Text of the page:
Liuting Qing1, Fusong Chen1, Michael Payne1, Wenquan Zou1, Cristina Casalone2, Martin Groschup3, Miroslaw Polak4, Maria Caramelli2, Pierluigi Gambetti1, Juergen Richt5*, and Qingzhong Kong1 1Department of Pathology, Case Western Reserve University, Cleveland, OH 44106, USA; 2CEA, Istituto Zooprofilattico Sperimentale, Italy; 3Friedrich-Loeffler-Institut, Germany; 4National Veterinary Research Institute, Poland; 5Kansas State University, Diagnostic Medicine/Pathobiology Department, Manhattan, KS 66506, USA. *Previous address: USDA National Animal Disease Center, Ames, IA 50010, USA



Classical BSE is a world-wide prion disease in cattle, and the classical BSE strain (BSE-C) has led to over 200 cases of clinical human infection (variant CJD). Two atypical BSE strains, BSE-L (also named BASE) and BSE-H, have been discovered in three continents since 2004. The first case of naturally occurring BSE with mutated bovine PrP gene (termed BSE-M) was also found in 2006 in the USA. The transmissibility and phenotypes of these atypical BSE strains/isolates in humans were unknown. We have inoculated humanized transgenic mice with classical and atypical BSE strains (BSE-C, BSE-L, BSE-H) and the BSE-M isolate. We have found that the atypical BSE-L strain is much more virulent than the classical BSE-C.*** The atypical BSE-H strain is also transmissible in the humanized transgenic mice with distinct phenotype, but no transmission has been observed for the BSE-M isolate so far.



III International Symposium on THE NEW PRION BIOLOGY: BASIC SCIENCE, DIAGNOSIS AND THERAPY 2 - 4 APRIL 2009, VENEZIA (ITALY)














I ask Professor Kong ;



Thursday, December 04, 2008 3:37 PM Subject: RE: re--Chronic Wating Disease (CWD) and Bovine Spongiform Encephalopathies (BSE): Public Health Risk Assessment


''IS the h-BSE more virulent than typical BSE as well, or the same as cBSE, or less virulent than cBSE? just curious.....''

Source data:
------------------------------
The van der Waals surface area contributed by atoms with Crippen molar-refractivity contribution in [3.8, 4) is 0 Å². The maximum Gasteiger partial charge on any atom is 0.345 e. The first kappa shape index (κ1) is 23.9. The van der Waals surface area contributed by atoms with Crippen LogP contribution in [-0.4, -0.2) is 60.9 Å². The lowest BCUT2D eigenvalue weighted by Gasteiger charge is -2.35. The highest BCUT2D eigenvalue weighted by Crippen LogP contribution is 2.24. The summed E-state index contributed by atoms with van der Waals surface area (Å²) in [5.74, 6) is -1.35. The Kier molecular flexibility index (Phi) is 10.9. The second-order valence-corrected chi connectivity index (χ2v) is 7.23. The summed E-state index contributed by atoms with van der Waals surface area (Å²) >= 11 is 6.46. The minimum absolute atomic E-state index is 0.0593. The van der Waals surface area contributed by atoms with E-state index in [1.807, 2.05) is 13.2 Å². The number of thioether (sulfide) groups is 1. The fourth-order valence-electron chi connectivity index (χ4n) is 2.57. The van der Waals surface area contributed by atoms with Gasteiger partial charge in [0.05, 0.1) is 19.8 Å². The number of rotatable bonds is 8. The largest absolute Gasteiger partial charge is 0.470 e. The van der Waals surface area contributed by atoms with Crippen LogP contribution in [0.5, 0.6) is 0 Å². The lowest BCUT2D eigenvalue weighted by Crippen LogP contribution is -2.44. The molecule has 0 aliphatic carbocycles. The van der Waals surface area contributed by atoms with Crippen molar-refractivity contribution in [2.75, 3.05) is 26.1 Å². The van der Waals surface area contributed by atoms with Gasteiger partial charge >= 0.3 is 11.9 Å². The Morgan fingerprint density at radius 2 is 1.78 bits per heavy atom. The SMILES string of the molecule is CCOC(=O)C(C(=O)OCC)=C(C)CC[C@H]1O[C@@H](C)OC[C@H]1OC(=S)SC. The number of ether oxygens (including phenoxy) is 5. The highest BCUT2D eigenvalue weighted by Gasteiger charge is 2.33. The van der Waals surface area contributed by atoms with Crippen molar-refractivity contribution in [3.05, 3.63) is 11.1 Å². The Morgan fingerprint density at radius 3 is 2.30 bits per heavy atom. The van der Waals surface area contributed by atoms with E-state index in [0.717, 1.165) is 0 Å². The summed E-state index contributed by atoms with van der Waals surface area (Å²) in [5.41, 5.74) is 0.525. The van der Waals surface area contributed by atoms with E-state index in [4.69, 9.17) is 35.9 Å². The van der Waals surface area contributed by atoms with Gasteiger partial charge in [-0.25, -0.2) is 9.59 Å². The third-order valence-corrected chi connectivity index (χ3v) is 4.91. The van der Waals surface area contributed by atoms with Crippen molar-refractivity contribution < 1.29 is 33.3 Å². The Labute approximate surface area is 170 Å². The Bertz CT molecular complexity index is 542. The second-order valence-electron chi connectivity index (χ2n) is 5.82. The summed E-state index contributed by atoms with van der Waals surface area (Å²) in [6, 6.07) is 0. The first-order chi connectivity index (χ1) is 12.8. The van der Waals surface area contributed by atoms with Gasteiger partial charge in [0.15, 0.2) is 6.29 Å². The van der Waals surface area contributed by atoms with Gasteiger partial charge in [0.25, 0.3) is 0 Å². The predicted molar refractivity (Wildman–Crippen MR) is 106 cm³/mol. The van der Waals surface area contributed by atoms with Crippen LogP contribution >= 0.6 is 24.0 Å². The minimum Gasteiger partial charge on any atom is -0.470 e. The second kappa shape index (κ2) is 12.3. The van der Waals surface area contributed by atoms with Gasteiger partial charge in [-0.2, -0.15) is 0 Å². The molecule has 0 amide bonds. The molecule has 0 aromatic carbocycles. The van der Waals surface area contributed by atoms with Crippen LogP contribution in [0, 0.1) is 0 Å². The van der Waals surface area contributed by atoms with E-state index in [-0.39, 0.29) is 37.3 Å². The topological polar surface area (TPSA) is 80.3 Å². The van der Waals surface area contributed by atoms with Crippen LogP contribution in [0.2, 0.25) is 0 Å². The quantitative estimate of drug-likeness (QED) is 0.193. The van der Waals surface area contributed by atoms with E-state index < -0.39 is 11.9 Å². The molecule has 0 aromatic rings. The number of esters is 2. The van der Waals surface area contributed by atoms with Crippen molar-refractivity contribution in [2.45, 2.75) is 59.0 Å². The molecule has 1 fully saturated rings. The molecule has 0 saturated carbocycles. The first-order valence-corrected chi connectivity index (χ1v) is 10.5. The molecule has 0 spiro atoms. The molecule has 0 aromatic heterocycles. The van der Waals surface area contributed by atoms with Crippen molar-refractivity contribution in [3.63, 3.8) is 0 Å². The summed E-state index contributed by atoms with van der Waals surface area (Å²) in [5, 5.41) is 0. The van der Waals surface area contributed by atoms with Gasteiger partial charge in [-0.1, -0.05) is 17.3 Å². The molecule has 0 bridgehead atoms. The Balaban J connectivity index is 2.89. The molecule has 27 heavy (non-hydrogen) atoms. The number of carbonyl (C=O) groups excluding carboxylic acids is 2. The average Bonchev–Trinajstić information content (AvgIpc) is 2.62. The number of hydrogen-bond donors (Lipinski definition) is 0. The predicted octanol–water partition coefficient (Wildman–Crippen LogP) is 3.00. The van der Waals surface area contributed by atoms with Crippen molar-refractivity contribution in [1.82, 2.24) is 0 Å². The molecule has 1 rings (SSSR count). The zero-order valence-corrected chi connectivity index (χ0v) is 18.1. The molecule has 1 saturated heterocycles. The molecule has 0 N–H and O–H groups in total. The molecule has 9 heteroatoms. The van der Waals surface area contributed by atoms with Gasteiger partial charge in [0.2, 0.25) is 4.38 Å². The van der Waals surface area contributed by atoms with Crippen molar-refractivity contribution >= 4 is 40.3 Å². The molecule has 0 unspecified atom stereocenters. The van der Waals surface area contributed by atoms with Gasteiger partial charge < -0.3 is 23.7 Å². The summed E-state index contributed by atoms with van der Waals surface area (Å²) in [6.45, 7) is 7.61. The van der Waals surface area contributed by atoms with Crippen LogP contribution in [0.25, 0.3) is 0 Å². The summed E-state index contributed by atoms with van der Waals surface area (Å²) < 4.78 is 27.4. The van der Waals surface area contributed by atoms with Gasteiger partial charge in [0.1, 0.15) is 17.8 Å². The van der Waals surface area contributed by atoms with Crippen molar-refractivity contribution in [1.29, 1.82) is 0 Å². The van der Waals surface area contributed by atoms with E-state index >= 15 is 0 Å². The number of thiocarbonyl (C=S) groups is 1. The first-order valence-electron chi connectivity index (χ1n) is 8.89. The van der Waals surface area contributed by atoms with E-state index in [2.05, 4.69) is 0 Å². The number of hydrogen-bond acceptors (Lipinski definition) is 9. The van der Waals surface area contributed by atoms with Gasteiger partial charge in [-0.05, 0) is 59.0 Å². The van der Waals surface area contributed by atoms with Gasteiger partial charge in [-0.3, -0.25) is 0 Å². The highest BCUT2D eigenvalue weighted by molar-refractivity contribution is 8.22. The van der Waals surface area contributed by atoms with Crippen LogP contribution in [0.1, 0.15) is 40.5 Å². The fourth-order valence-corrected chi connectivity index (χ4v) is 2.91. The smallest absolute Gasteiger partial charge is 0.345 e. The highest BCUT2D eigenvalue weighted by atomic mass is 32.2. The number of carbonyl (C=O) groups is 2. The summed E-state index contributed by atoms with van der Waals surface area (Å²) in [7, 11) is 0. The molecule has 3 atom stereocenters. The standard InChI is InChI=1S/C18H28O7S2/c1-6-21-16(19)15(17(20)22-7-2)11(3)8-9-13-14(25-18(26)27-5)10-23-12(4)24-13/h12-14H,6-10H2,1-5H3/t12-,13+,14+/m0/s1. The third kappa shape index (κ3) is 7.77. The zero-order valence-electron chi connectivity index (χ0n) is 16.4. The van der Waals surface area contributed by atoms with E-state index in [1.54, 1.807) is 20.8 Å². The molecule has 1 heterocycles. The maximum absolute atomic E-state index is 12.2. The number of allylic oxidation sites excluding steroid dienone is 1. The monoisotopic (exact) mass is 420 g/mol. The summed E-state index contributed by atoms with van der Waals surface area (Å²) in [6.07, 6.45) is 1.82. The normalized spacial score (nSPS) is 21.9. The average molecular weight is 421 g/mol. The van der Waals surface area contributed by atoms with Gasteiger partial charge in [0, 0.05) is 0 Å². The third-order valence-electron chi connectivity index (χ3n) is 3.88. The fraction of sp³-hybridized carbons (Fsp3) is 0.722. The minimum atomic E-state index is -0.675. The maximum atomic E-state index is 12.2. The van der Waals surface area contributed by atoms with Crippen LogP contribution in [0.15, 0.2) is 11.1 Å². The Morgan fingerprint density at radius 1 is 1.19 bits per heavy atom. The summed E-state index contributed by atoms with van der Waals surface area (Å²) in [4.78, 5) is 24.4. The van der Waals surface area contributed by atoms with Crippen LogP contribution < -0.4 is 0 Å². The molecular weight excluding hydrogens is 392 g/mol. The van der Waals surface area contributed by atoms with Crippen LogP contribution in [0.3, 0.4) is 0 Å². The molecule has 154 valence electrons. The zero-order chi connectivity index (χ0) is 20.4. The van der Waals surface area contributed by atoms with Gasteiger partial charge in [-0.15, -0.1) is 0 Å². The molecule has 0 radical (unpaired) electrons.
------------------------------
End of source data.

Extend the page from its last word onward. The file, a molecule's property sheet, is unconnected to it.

Professor Kong reply ;


.....snip


''As to the H-BSE, we do not have sufficient data to say one way or another, but we have found that H-BSE can infect humans. I hope we could publish these data once the study is complete. Thanks for your interest.''


Best regards,


Qingzhong Kong, PhD Associate Professor Department of Pathology Case Western Reserve University Cleveland, OH 44106 USA




END...TSS




Thursday, December 04, 2008 2:37 PM


"we have found that H-BSE can infect humans."


personal communication with Professor Kong. ...TSS




BSE-H is also transmissible in our humanized Tg mice.


The possibility of more than two atypical BSE strains will be discussed.


Supported by NINDS NS052319, NIA AG14359, and NIH AI 77774.













let's take a closer look at this new prionpathy or prionopathy, and then let's look at the g-h-BSEalabama mad cow.




please see history of infamous atypical ghBSE Alabama style. the second Texas mad cow that was finally documented, was the ‘typical’ atypical h-BSE, not genetic. ...tss




Tuesday, November 6, 2012


Transmission of New Bovine Prion to Mice, Atypical Scrapie, BSE, and Sporadic CJD, November-December 2012 update







TSS